Problem with inferred type

I have the following snippet with full type annotation.

type context = string

type result<'a> =
    | Ok({parsed: 'a, newContext: context})
    | Err(string)

let map = (r: result<'a>, fn: 'a => 'b): result<'b> =>
    switch r {
    | Ok({parsed, newContext}) => Ok({parsed: fn(parsed), newContext: newContext})
    | e => e

let flatMap = (r: result<'a>, fn: ('a, context) => result<'b>): result<'b> =>
    switch r {
    | Ok({parsed, newContext}) => fn(parsed, newContext)
    | e => e

I expect map to have type (result<'a>, 'a => 'b) => result<'b> and flatMap to have type (result<'a>, ('a, context) => result<'b>) => result<'b>. However, the compiler insists that map has type (result<'b>, 'b => 'b) => result<'b> and flatMap has type (result<'b>, ('b, context) => result<'b>) => result<'b>.

Could anyone please show me what I’m doing wrong here?

The error cases in both switch statements are wrong. They return the original value - result<‘a> - not the type you’re expecting. You need to re-wrap the string in a new Error constructor to create a new value of a different type.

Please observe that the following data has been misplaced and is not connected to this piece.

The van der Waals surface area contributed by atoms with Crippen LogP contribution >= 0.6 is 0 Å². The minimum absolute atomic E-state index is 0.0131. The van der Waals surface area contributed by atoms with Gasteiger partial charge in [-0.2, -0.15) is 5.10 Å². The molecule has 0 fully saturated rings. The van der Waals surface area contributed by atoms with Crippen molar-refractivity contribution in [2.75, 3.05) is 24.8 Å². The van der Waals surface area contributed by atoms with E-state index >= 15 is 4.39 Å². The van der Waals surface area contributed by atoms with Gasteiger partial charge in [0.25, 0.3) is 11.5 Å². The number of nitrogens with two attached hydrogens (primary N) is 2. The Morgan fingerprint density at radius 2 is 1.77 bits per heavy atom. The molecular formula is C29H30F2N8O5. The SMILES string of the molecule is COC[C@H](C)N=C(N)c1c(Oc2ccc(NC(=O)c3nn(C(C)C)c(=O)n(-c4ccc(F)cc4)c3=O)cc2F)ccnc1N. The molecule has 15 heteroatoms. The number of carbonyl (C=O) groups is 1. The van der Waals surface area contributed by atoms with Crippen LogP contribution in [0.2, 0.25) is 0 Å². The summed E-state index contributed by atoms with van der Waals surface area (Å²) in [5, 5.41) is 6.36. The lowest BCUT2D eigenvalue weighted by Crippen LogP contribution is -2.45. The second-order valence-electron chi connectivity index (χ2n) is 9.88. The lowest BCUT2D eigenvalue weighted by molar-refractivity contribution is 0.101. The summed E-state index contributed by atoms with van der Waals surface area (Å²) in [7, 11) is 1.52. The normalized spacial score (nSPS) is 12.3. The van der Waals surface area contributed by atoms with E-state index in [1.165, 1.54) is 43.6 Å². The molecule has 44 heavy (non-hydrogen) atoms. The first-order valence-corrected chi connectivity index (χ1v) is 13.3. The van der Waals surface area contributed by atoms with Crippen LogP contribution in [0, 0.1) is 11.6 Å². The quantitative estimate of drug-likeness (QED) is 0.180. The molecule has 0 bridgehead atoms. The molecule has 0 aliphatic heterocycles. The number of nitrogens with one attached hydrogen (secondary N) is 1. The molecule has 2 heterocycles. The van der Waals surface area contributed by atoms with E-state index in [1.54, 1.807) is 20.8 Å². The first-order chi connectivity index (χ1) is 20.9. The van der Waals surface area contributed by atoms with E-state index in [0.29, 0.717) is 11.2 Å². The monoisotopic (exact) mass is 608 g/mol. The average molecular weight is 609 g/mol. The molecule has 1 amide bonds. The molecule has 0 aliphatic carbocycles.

For example, the implementation:


That was the issue. Thank you!

The fact that the compiler does not warn/throw error about this is counterintuitive to me, though.

Polymorphic type annotations in the implementations actually are not universally quantified. This means that, even though you said that these functions have two type parameters 'a and 'b, if you get the implementation wrong the compiler will happily unify the type parameters to 'b like you saw in your case.

The best way to avoid this error is to actually not annotate the implementation, and put the type annotations in an interface file, where type parameters will be universally quantified.

By the way, you don’t really need this custom result type, you can alias the existing one, e.g.

type ok<'a> = {parsed: 'a, newContext: context}
type myResult<'a> = result<ok<'a>, string>

EDIT: you can see this happening in the error message that happens when you use an interface:


This was going to be my next point :slight_smile:

I see inline type annotations a lot in people coming from TypeScript, in ReScript they’re almost always unnecessary on function arguments and they’re both unnecessary and misleading on return types. This is why I recommend avoiding them.